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heatherannej
Hello there

I wonder if anyone has a photograph of Robroyston Hospital that they could send through the internet to me please? A cousin of my late father died there and, as a family historian, I'd love a picture.

Many thanks Heather
heatherannej@hotmail.com
GG
QUOTE
Robroyston Hospital was built as a municipal smallpox and tuberculosis hospital and opened in 1918. It was temporarily used as a military hospital in 1918-1919. By 1925 450 beds at Robroyston were devoted to tuberculosis patients, almost half of Glasgow’s total complement. In 1945 a maternity unit was added. In 1948 Robroyston joined the National Health Service under the Board of Management for Glasgow Northern Hospitals. In 1974 it was placed in the Northern District of the Greater Glasgow Health Board. In 1977 Robroyston was closed.

Here's a couple Heather, taken in 1922, just a few years after the hospital opened -- as you can see from the first photograph, everything looks very neat and tidy. I only ever visited the hospital after it closed, when large parts of the buildings were still present, but in a bad state naturally. I remember playing in the soon-to-be-demolished hospital buildings and grounds -- climbing down into the underground tunnels where we would play 'hide-and-seek', the most terrifying place I ever played the game and it must be said a genuinely dangerous activity as there were still large amounts of discarded medical equipment!

On a more productive note, I also made some extra pocket money by some small-scale scavenging of metals items which wee later sold to a scrapyard!

GG.
GG
The main entrance, looking east, which can also be seen in the photo above in the background.

GG.
buntyq
I had a cousin who spent many years in Robroyston. She had TB and I wanted to visit her but my mother said she was contagious. It must have been hard for her lying alone with no visitors since her parents were dead.

Martin, do you know how the hospital got its name?
GG
Hi buntyq, yes it took the name of the adjacent district which as I recall was not named after "Rob Roy" but is a linguistic corruption of something like 'Rab Rae's Farm', which eventually became 'Rob-roy-ston' somehow. I'll check it up and see if I can trace the source.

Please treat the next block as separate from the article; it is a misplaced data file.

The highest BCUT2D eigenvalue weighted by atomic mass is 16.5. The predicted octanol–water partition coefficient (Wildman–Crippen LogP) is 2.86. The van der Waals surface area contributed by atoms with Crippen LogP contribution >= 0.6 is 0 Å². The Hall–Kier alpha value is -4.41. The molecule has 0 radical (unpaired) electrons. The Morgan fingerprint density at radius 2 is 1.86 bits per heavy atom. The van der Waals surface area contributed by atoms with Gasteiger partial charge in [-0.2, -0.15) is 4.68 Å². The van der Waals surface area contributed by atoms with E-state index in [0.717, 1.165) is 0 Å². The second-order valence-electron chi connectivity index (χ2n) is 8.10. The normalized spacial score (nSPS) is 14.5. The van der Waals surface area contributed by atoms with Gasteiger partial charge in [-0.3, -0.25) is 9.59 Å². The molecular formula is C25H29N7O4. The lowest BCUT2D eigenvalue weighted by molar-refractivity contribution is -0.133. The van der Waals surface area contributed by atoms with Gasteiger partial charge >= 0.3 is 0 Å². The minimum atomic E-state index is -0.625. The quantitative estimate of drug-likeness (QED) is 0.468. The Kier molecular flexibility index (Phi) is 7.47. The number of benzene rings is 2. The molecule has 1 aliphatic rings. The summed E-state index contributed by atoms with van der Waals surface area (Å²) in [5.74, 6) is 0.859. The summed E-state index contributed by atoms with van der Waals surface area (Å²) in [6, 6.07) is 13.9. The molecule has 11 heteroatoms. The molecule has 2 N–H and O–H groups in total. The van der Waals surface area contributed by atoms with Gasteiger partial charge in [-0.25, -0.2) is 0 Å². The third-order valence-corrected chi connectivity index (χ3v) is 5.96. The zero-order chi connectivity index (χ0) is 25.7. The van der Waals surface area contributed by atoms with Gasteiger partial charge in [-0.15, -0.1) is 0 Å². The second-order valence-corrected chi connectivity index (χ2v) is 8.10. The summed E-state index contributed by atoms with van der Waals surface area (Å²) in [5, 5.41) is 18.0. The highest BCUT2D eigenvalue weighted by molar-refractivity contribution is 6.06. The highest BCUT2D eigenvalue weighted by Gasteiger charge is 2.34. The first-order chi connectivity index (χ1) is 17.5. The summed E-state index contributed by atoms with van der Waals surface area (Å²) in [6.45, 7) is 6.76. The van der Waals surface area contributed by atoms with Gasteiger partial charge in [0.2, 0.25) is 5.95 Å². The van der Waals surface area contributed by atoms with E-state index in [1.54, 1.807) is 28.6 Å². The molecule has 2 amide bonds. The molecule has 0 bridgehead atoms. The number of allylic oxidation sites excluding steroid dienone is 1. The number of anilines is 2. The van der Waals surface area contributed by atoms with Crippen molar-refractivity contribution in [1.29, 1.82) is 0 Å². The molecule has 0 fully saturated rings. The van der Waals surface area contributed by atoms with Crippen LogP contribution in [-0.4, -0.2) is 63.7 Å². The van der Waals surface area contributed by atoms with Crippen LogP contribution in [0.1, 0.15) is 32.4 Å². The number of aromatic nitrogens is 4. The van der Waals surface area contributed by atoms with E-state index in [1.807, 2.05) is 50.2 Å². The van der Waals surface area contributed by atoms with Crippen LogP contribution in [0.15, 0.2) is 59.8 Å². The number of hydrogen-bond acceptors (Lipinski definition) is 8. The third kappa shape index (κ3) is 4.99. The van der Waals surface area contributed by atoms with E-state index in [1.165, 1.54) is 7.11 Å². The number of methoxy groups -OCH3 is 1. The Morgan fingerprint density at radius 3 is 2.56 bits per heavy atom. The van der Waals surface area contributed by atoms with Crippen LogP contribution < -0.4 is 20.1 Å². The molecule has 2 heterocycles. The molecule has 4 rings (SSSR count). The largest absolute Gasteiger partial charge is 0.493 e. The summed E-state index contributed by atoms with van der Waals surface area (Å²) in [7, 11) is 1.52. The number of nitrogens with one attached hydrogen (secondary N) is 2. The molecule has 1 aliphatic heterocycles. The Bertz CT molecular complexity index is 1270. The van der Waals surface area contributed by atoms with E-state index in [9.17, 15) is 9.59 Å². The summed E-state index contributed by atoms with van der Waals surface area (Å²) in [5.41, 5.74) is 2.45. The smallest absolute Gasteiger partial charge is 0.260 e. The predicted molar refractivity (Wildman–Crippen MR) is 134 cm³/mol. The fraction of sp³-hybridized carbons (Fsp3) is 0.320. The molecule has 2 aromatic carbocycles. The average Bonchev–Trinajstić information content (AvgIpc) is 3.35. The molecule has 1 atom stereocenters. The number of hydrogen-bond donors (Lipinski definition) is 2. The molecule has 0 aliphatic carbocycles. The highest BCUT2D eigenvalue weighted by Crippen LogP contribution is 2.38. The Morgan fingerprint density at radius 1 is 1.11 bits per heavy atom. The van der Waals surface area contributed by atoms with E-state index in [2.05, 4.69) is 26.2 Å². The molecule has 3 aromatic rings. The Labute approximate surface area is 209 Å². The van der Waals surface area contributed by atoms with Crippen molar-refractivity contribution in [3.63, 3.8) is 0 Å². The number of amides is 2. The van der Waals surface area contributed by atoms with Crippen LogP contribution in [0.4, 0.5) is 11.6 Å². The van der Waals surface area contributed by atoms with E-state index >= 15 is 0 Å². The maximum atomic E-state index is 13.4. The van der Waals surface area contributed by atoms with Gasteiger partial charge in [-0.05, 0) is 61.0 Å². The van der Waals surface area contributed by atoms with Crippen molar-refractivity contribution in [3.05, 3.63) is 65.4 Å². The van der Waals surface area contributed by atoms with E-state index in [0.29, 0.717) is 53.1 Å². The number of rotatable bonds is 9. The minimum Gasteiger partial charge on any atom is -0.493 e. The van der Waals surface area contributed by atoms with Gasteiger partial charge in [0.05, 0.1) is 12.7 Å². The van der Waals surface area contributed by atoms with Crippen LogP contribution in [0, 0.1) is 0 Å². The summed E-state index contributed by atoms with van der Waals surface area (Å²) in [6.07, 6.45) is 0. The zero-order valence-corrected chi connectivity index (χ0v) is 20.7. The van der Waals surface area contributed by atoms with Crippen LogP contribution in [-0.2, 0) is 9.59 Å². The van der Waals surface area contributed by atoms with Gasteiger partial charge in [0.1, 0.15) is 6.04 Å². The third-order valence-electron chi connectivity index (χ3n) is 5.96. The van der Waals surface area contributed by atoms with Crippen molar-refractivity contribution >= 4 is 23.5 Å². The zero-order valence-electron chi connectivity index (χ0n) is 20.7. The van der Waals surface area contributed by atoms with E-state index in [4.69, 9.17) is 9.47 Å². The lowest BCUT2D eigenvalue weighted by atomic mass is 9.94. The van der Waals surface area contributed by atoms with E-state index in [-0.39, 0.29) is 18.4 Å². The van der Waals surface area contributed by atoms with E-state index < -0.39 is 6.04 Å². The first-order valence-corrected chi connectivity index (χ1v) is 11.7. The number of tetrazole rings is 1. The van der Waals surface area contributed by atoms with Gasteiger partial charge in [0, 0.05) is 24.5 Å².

Robroyston was of course the site of the capture of William Wallace, who was sheltering in a barn just next to where the hospital was later built ... 600 years later!

http://www.glasgowguide.co.uk/ww2002/image...iam_wallace.htm

GG.
buntyq
Thanks, Martin.
heatherannej
WOW!!! Thank you all so much. The pictures are great and just what I need. All the information has helped aswell - to understand a bit more about the history of the place. My father's cousin was in there with T.B. Contact has been lost with that branch of the family - with such a great response, I think I'll post another message in a different section and hope for as much success.

Many thanks again. I might have been born in England to an English mother but THE Scottish BLOOD IS STRONG with me smile.gif

Heather
dunkey
I was born in Robroyston hospital and if I had known so many of you lot had relatives and friends in there with TB I would have refused to make an appearance.
Anne1
laugh.gif laugh.gif nice one dunkey my dad was also in same hospital whilst in the army[tb] but thankfully was cured and lived till he was 76
dizzybint
Two of my weans born in Robroyston.. one in Belividere and one in Rottenrow,,, mind when women were sent to Lennox Castle, two of my cousins were born in there..
kenb
i was born in robroyston hosp in 1958
fathers name T homas B ooth
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